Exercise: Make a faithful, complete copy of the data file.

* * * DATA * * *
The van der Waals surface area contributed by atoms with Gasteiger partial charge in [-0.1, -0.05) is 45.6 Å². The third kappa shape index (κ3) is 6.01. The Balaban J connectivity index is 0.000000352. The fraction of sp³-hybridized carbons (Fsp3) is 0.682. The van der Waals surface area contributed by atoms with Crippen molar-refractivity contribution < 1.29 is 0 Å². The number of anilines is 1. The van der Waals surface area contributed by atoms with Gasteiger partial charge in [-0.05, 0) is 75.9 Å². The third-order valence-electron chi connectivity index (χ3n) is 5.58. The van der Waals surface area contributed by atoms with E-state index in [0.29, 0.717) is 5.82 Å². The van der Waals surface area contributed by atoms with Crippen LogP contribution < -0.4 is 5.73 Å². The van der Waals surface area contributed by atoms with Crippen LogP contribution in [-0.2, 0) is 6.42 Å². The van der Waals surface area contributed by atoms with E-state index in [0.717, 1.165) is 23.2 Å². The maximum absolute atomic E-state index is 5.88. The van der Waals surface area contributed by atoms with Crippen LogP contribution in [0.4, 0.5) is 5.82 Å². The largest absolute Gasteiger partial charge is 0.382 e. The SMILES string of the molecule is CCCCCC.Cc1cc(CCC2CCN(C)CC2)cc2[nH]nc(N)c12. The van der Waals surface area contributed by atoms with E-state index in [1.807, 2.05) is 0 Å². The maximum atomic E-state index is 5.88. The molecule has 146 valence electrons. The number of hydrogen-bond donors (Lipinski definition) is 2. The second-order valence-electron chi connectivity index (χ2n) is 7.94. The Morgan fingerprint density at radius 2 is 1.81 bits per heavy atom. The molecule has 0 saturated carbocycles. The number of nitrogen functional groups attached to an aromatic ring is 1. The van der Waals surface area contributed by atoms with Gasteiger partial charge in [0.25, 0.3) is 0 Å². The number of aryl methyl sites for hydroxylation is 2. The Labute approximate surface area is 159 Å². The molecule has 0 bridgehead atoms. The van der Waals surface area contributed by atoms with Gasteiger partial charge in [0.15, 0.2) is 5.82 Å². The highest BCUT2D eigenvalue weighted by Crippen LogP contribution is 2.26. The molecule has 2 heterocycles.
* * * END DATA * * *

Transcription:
The van der Waals surface area contributed by atoms with Gasteiger partial charge in [-0.1, -0.05) is 45.6 Å². The third kappa shape index (κ3) is 6.01. The Balaban J connectivity index is 0.000000352. The fraction of sp³-hybridized carbons (Fsp3) is 0.682. The van der Waals surface area contributed by atoms with Crippen molar-refractivity contribution < 1.29 is 0 Å². The number of anilines is 1. The van der Waals surface area contributed by atoms with Gasteiger partial charge in [-0.05, 0) is 75.9 Å². The third-order valence-electron chi connectivity index (χ3n) is 5.58. The van der Waals surface area contributed by atoms with E-state index in [0.29, 0.717) is 5.82 Å². The van der Waals surface area contributed by atoms with Crippen LogP contribution < -0.4 is 5.73 Å². The van der Waals surface area contributed by atoms with Crippen LogP contribution in [-0.2, 0) is 6.42 Å². The van der Waals surface area contributed by atoms with E-state index in [0.717, 1.165) is 23.2 Å². The maximum absolute atomic E-state index is 5.88. The van der Waals surface area contributed by atoms with Crippen LogP contribution in [0.4, 0.5) is 5.82 Å². The largest absolute Gasteiger partial charge is 0.382 e. The SMILES string of the molecule is CCCCCC.Cc1cc(CCC2CCN(C)CC2)cc2[nH]nc(N)c12. The van der Waals surface area contributed by atoms with E-state index in [1.807, 2.05) is 0 Å². The maximum atomic E-state index is 5.88. The molecule has 146 valence electrons. The number of hydrogen-bond donors (Lipinski definition) is 2. The second-order valence-electron chi connectivity index (χ2n) is 7.94. The Morgan fingerprint density at radius 2 is 1.81 bits per heavy atom. The molecule has 0 saturated carbocycles. The number of nitrogen functional groups attached to an aromatic ring is 1. The van der Waals surface area contributed by atoms with Gasteiger partial charge in [0.25, 0.3) is 0 Å². The number of aryl methyl sites for hydroxylation is 2. The Labute approximate surface area is 159 Å². The molecule has 0 bridgehead atoms. The van der Waals surface area contributed by atoms with Gasteiger partial charge in [0.15, 0.2) is 5.82 Å². The highest BCUT2D eigenvalue weighted by Crippen LogP contribution is 2.26. The molecule has 2 heterocycles.